What are the functions of a dogs tail?

You can tell a lot about what dogs are feeling just by watching their tails. As you may already know dogs use their tails for communicating. They express happiness, aggression, stress and many other emotions just by using their tail. By looking at the position and movement of their tail, you can often tell what dogs are thinking. When a dog wags their tail high and wags it back and forth, they are usually feeling pretty good. When they are interested in something, their tail is usually horizontal to the ground. A tucked tail indicates that the dog is frightened or submissive. When their tail goes from horizontal to upright and becomes rigid, they are feeling threatened or challenged. A tail that is low and wagging indicates that they are worried or insecure.

The tail plays another vital role in communicating. Every time your dog moves their tail, it acts like a fan and spreads their natural scent around their body. One of a dogs most important odours comes from their anal glands, two sacs under the tail that contain a smelly liquid that is as unique among dogs as fingerprints are to us. Every time a dog wags their tail, the muscles around the anus contract and press onto the glands, causing a release of their scent. A dominant dog that carries his tail high will release much more scent than a dog that holds their tail lower. Likewise, a frightened dog will hold their tail between their legs to keep others from sniffing them, and in that way they do not draw to much attention to themselves.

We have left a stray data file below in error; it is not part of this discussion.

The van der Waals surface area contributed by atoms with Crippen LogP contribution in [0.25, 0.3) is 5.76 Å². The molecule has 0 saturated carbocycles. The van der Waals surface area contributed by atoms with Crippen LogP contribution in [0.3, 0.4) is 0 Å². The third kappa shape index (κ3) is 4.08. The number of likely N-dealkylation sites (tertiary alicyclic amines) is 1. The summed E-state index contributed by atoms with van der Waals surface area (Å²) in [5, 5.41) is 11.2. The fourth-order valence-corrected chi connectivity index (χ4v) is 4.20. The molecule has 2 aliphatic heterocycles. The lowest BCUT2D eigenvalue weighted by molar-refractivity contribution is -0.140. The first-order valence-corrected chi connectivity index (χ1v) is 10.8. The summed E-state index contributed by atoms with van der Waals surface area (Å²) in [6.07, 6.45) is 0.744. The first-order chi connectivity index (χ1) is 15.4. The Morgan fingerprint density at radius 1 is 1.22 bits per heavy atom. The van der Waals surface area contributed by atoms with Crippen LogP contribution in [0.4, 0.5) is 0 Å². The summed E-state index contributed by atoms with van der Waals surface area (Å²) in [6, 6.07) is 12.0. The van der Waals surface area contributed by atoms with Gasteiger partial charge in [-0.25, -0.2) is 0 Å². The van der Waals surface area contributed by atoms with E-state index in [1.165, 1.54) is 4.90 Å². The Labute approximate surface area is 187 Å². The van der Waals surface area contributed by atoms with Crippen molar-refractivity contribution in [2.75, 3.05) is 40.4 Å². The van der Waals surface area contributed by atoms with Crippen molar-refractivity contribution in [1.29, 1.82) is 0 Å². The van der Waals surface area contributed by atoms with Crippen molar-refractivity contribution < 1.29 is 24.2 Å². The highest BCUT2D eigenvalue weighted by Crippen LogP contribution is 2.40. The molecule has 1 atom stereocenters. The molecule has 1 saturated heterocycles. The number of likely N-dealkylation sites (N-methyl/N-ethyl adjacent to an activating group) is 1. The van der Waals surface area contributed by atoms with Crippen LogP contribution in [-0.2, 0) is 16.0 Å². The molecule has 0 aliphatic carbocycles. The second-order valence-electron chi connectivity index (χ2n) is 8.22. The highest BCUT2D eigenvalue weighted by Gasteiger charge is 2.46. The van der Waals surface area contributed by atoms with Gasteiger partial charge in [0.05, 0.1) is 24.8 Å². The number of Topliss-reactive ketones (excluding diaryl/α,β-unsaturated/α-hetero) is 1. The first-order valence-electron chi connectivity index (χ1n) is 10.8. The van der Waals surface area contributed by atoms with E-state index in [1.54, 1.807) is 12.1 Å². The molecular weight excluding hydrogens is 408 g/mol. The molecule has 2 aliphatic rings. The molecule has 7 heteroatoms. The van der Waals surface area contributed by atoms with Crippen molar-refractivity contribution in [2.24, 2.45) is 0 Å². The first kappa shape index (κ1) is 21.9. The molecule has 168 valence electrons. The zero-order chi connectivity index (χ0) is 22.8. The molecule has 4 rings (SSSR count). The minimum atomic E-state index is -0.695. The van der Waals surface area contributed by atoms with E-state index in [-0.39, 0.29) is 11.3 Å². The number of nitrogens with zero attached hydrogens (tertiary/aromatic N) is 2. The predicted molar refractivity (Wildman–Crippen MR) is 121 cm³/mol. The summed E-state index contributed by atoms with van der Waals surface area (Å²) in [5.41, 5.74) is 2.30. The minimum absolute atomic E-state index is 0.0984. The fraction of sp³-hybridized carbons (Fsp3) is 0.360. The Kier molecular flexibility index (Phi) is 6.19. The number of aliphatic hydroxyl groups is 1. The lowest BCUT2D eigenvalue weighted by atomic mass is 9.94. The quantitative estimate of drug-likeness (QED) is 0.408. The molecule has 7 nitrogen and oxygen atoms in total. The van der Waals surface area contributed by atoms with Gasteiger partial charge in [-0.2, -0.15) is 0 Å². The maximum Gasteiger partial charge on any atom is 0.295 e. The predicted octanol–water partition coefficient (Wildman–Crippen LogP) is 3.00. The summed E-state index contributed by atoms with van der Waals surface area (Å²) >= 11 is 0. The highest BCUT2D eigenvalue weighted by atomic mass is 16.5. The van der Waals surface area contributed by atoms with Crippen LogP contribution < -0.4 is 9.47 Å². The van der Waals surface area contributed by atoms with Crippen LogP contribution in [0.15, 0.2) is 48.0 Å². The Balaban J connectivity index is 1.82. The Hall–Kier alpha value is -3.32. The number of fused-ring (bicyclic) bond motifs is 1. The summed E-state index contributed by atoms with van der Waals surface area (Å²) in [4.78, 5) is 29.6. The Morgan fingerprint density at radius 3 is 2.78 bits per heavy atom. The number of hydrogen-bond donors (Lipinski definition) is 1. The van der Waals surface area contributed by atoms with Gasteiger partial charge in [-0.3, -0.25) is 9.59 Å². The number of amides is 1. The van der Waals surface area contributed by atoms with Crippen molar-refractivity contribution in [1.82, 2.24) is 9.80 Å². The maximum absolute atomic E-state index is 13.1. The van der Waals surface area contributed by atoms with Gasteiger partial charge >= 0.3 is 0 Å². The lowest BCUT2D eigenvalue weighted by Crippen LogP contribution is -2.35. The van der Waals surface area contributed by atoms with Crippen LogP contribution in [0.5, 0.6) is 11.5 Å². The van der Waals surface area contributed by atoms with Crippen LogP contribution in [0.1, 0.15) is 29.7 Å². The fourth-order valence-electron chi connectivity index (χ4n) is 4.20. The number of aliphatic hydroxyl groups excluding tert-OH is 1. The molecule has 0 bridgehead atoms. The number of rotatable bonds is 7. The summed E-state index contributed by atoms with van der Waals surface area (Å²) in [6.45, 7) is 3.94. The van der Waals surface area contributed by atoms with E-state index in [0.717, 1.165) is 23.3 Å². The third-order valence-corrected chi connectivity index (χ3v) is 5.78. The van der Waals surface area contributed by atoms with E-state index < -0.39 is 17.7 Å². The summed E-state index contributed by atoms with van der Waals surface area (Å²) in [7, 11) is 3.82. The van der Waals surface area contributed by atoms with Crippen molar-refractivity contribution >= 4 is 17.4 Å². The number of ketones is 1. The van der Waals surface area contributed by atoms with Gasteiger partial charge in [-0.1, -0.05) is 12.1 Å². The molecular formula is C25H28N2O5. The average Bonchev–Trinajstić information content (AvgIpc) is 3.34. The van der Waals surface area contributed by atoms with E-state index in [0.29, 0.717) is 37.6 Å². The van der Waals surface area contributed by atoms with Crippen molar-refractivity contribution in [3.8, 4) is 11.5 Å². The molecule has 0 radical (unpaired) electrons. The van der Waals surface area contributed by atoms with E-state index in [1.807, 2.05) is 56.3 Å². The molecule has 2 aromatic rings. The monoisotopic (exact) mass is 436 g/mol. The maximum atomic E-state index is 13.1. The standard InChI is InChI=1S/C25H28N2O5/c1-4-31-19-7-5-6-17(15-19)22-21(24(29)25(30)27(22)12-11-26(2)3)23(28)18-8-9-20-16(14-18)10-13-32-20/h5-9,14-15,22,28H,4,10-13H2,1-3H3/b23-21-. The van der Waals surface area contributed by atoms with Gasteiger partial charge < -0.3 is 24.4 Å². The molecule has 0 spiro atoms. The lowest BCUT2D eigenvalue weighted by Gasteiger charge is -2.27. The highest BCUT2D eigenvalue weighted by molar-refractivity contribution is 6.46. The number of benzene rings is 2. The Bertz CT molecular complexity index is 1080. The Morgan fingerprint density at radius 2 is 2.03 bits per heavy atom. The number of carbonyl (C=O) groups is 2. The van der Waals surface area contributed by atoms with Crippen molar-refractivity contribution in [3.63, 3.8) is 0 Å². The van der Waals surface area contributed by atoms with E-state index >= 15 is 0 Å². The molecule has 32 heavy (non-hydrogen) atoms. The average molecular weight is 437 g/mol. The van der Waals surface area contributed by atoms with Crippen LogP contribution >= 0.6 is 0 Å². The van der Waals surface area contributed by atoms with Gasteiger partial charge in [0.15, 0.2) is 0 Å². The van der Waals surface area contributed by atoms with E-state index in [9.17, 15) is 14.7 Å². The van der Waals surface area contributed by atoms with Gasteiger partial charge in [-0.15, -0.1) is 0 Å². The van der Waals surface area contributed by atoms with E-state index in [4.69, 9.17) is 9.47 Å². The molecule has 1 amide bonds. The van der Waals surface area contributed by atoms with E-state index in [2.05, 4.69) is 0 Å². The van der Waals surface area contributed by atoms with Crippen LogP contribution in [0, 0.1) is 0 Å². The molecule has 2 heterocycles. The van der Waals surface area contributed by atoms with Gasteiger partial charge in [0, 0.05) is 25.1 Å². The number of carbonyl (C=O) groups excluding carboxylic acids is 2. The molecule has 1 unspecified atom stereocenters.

The tail is also important as a means of counterbalance when the dog is carrying out complicated movements such as leaping, walking along narrow structures or climbing. Dogs that run at great speeds tend to have thin tails that are very long in proportion to the rest of their body, and they use their tails as a counterbalance when making tight turns. Their tails may increase their agility and ability to turn quickly, so that they can keep up with their prey. Tail muscles are also important in stabilizing the vertebral column and supporting the action of the extensor muscles of their back, as well as those of the croup and buttocks.

Some dogs also use their tails as rudders when swimming. Dogs bred for swimming frequently have tails that are thick, strong and very flexible, which helps them to move easily through the water and make quick turns.

Some dogs also use their tails for insulation. Nordic and Arctic breeds  like Huskies have bushy or plumed tails with long dense fur. When lying down they may place their tail over their face to keep out the cold.